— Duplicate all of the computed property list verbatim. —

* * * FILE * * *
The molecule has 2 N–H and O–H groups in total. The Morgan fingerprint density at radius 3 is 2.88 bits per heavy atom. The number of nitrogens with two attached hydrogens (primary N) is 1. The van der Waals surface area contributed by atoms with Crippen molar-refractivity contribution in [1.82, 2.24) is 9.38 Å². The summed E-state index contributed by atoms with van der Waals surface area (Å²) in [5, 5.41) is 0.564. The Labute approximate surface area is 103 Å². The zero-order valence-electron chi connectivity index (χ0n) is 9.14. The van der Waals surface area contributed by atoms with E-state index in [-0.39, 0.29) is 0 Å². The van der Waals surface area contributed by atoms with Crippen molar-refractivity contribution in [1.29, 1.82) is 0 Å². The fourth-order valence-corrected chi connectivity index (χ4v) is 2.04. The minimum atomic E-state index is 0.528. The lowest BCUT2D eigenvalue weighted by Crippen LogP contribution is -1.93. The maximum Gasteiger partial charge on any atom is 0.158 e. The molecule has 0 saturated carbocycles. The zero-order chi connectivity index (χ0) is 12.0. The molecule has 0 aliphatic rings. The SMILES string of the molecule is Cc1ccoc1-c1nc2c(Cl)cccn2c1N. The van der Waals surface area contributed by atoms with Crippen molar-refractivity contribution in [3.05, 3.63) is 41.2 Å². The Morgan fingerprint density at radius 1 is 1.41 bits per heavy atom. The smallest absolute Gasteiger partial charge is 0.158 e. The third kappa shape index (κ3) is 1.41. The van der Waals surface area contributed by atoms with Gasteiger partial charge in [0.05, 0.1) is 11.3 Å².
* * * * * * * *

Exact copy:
The molecule has 2 N–H and O–H groups in total. The Morgan fingerprint density at radius 3 is 2.88 bits per heavy atom. The number of nitrogens with two attached hydrogens (primary N) is 1. The van der Waals surface area contributed by atoms with Crippen molar-refractivity contribution in [1.82, 2.24) is 9.38 Å². The summed E-state index contributed by atoms with van der Waals surface area (Å²) in [5, 5.41) is 0.564. The Labute approximate surface area is 103 Å². The zero-order valence-electron chi connectivity index (χ0n) is 9.14. The van der Waals surface area contributed by atoms with E-state index in [-0.39, 0.29) is 0 Å². The van der Waals surface area contributed by atoms with Crippen molar-refractivity contribution in [1.29, 1.82) is 0 Å². The fourth-order valence-corrected chi connectivity index (χ4v) is 2.04. The minimum atomic E-state index is 0.528. The lowest BCUT2D eigenvalue weighted by Crippen LogP contribution is -1.93. The maximum Gasteiger partial charge on any atom is 0.158 e. The molecule has 0 saturated carbocycles. The zero-order chi connectivity index (χ0) is 12.0. The molecule has 0 aliphatic rings. The SMILES string of the molecule is Cc1ccoc1-c1nc2c(Cl)cccn2c1N. The van der Waals surface area contributed by atoms with Crippen molar-refractivity contribution in [3.05, 3.63) is 41.2 Å². The Morgan fingerprint density at radius 1 is 1.41 bits per heavy atom. The smallest absolute Gasteiger partial charge is 0.158 e. The third kappa shape index (κ3) is 1.41. The van der Waals surface area contributed by atoms with Gasteiger partial charge in [0.05, 0.1) is 11.3 Å².